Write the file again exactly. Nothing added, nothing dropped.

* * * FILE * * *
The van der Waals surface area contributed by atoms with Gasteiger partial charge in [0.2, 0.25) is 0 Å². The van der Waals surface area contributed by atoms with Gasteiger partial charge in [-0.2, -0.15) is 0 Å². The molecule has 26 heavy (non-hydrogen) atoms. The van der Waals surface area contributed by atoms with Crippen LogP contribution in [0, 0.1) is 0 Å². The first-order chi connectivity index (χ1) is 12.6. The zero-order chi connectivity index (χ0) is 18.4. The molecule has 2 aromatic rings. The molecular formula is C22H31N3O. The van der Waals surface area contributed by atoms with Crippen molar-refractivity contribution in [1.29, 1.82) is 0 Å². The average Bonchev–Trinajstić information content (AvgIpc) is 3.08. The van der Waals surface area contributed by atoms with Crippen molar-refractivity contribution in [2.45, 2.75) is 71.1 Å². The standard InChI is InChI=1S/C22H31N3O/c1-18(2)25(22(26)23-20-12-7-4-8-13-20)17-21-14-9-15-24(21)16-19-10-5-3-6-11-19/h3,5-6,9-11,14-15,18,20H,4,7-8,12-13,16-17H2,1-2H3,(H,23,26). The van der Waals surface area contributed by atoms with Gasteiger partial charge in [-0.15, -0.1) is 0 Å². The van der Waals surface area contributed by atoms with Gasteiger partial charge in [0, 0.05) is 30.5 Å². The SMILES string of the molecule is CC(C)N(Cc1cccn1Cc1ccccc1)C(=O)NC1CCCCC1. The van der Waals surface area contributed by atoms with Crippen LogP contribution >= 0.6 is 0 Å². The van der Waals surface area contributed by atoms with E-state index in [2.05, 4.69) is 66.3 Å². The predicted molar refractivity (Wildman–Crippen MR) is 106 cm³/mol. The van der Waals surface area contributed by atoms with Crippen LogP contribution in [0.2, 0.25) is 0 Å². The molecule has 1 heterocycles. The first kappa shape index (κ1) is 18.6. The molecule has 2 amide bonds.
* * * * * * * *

The van der Waals surface area contributed by atoms with Gasteiger partial charge in [0.2, 0.25) is 0 Å². The van der Waals surface area contributed by atoms with Gasteiger partial charge in [-0.2, -0.15) is 0 Å². The molecule has 26 heavy (non-hydrogen) atoms. The van der Waals surface area contributed by atoms with Crippen LogP contribution in [0, 0.1) is 0 Å². The first-order chi connectivity index (χ1) is 12.6. The zero-order chi connectivity index (χ0) is 18.4. The molecule has 2 aromatic rings. The molecular formula is C22H31N3O. The van der Waals surface area contributed by atoms with Crippen molar-refractivity contribution in [1.29, 1.82) is 0 Å². The average Bonchev–Trinajstić information content (AvgIpc) is 3.08. The van der Waals surface area contributed by atoms with Crippen molar-refractivity contribution in [2.45, 2.75) is 71.1 Å². The standard InChI is InChI=1S/C22H31N3O/c1-18(2)25(22(26)23-20-12-7-4-8-13-20)17-21-14-9-15-24(21)16-19-10-5-3-6-11-19/h3,5-6,9-11,14-15,18,20H,4,7-8,12-13,16-17H2,1-2H3,(H,23,26). The van der Waals surface area contributed by atoms with Gasteiger partial charge in [-0.15, -0.1) is 0 Å². The van der Waals surface area contributed by atoms with Gasteiger partial charge in [0, 0.05) is 30.5 Å². The SMILES string of the molecule is CC(C)N(Cc1cccn1Cc1ccccc1)C(=O)NC1CCCCC1. The van der Waals surface area contributed by atoms with Crippen LogP contribution >= 0.6 is 0 Å². The van der Waals surface area contributed by atoms with E-state index in [2.05, 4.69) is 66.3 Å². The predicted molar refractivity (Wildman–Crippen MR) is 106 cm³/mol. The van der Waals surface area contributed by atoms with Crippen LogP contribution in [0.2, 0.25) is 0 Å². The molecule has 1 heterocycles. The first kappa shape index (κ1) is 18.6. The molecule has 2 amide bonds.